ISSN (Print) - 0012-9976 | ISSN (Online) - 2349-8846

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Role of Microenterprises in Bangladesh

Rethinking Migration

The challenge of regulating and streamlining the process of migration is being tackled by the use of internet-based registration of migrants and governmentto-government coordination in Bangladesh. The authors outline the approach and potential of a new programme in Bangladesh that is providing migrationrelated information services to migrants, improving their ability to make decisions about migration and thereby making them less vulnerable to the risks of international migration.

In recent times, Bangladesh attracted renewed attention when global economists revealed that its economy might overtake western countries by 2050 (The Guardian, Forbes and others). Bangladesh was placed under the “Next 11” and “Global Growth Generating” groups, indicating its emerging prominence as a developing country with untapped potential in the global market. It is known that the economy of Bangladesh has been rapidly integrating with the global economy as a result of increased trade liberalisation, pursued through various economic and trade policy reforms executed from the mid-1980s and throughout the 1990s. Today, Bangladesh’s emergence is directly attributed to the buoyant growth in remittances being sent by temporary migrant workers, which has not only financially empowered the poor migrant workers’ families at home, but at the same time enabled Bangladesh to maintain a stable economic growth rate of 5% to 6% alongside a robust balance of payments for quite some time now.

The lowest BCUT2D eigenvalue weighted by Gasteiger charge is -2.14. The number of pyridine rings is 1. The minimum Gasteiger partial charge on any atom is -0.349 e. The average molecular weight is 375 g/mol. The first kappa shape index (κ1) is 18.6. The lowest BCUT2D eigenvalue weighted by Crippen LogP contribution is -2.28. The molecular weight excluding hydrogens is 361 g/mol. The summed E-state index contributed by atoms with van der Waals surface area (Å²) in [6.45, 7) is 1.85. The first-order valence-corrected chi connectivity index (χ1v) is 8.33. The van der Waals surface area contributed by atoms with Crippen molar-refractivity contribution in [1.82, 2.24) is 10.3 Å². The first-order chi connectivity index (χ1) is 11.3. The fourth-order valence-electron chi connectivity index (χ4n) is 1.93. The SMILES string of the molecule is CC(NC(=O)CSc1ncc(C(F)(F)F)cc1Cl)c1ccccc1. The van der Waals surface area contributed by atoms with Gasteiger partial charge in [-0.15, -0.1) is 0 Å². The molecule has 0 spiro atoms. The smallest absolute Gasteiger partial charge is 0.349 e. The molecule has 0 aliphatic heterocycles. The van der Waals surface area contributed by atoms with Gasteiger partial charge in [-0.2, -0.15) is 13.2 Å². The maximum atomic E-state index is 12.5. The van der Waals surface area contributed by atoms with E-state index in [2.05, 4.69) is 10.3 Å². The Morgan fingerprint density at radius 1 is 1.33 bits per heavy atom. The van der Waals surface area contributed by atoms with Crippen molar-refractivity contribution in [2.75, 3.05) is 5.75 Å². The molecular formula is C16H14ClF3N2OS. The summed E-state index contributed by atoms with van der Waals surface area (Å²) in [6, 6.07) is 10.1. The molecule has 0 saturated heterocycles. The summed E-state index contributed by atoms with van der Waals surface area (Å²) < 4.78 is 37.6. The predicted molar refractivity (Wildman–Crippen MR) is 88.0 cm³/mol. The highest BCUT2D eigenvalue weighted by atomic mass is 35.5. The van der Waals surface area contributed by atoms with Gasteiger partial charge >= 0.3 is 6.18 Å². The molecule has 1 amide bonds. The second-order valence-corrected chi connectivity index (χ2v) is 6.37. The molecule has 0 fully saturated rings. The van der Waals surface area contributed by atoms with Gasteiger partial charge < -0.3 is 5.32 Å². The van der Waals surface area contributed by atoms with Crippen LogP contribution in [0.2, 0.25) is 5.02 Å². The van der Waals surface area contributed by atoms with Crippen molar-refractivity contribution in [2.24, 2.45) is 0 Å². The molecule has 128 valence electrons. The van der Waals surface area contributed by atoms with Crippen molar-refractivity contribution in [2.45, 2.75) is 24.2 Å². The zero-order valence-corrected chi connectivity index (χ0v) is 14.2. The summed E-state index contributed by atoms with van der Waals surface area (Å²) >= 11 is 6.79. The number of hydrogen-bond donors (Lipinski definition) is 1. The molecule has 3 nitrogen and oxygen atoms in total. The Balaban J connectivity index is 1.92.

In addition, whilst the external sector, comprising exports, imports and inflows of foreign aid, foreign direct investment (FDI), and remittances, accounted for barely over 20% of the gross domestic product (GDP) in the 1980s and 1990s, it almost tripled to 60% by 2012. The share of official development assistance (ODA) in GDP declined from 4% in 1991 to 2% in 2012. Trade in goods and services constituted less than 10% of GDP in the 1980s and 1990s but, today, it accounts for 30% of GDP. What is worth noting here is that ODA, which was significantly higher than remittance two to three decades ago, has been overtaken by the latter by nearly five times. This perpetuates the growing irrelevance of ODA while simultaneously eroding its capacity to generate better development outcomes.

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